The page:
Cross 7 (WL 1238 x JI261)
This cross gave the expected Ust, fs phenotype on the one seed produced. The hybrid plant was semi sterile, and only four seeds were obtained. All these seeds displayed both the typical Ust streaks in a background of small violet spots, indicating that both Ust and Fs were expressed. I was not able to detect on the seed from the F1 generation the small streaks that characterize the Ust phenotype of JI 261. Rather all four seeds had the large blotches characteristic of WL 1238 together with many round spots attributable to Fs from JI 261.
Cross 8 (Marx 15241 x Marx 15098)
This cross was complicated slightly by the presence of recessive alleles at Oh (testa reddish-brown) and B (petals pink) segregating in the population. However, the critical finding for the purposes of this paper was that both seeds with the U phenotype and seeds with the Fs phenotype were produced from the hybrid plant. The known genotype of the hybrid was u/U, b/B, oh/Oh. I am uncertain whether Marx 15098 has violet spots obscured by the solid violet color of the testa. However, the seeds from the hybrid would all be expected to display the U phenotype. The presence of seeds with only violet spots further indicate that U is not 100% penetrant in some crosses. Seeds collected from two F2 plants derived from seeds with U phenotype and two F2 plants derived from seeds with Fs phenotype were, respectively, U, pale U (with no violet spots), fs with a faint obscura, and fs with a faint pinkish hue. All four F2 had wildtype (B) flowers. Finally, when a typical U phenotype seed from the first of the F2 plants mentioned was used to produce F3 seed, this seed was uniformly Fs. Thus, in this cross the U phenotype was lost by the third filial generation, appearing to transform into an Fs pattern despite the U allele having been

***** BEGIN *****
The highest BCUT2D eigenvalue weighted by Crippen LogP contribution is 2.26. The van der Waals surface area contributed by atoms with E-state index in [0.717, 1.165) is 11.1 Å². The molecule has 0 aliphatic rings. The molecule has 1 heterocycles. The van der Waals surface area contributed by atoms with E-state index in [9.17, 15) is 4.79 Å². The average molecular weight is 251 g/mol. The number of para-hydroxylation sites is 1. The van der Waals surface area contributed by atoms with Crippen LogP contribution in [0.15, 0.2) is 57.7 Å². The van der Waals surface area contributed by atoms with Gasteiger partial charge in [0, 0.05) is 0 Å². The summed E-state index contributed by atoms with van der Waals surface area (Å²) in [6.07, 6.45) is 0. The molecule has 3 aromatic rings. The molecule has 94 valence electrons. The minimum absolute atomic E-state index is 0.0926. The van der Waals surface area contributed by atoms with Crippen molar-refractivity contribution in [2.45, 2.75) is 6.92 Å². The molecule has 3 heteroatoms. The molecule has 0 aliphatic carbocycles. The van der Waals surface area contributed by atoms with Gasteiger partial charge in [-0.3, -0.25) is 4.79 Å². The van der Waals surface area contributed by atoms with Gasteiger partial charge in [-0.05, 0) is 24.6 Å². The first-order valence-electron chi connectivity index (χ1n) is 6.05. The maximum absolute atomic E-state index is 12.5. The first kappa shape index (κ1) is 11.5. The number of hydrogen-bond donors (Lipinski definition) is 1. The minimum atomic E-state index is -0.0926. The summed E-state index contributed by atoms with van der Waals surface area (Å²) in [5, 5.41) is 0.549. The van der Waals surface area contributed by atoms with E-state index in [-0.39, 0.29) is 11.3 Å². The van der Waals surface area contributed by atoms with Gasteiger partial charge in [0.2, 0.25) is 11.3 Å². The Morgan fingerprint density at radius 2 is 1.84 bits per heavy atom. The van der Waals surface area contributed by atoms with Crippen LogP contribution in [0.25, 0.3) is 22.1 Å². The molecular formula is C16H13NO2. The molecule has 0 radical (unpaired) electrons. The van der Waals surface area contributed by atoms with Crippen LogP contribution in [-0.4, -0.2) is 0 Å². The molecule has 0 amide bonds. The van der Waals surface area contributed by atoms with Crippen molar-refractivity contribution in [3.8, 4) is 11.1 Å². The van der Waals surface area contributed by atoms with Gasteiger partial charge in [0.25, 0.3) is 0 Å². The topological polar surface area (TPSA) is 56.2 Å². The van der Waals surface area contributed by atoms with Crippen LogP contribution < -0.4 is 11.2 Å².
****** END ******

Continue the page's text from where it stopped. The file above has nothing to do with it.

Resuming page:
Pisum Genetics
2006—Volume 38
Research Papers
derived from a line that stably expressed the U phenotype for several generations. The loss of the Fs phenotype in some lines when going from the F2 to the F3 generation is also interesting, although it could be explained by simple segregation, or interactions with b or oh.
Cross 9 (C01-1b x A03-123)
C01-1b was an F1 plant produced from the cross B5 (U) x B77-257 (fs, u). The line B5 shared the same U allele as C98-54 in cross 6. The cross of this hybrid with A03-123 (Fs) gave two seeds both of which display a testa that was partially solid violet and partially violet spots. Selfed seed from C01-1b was typical U (completely solid violet). The two hybrid seeds were planted, and one produced all U seeds, whereas the other produced all Fs seed. This last results can be interpreted as being consistent with the segregation at U from C01-1b. However, because the original hybrid seeds were produced on a plant that was heterozygous at U, both of these seeds should have been uniformly solid violet. It again appears that U is not completely penetrant in some genetic backgrounds.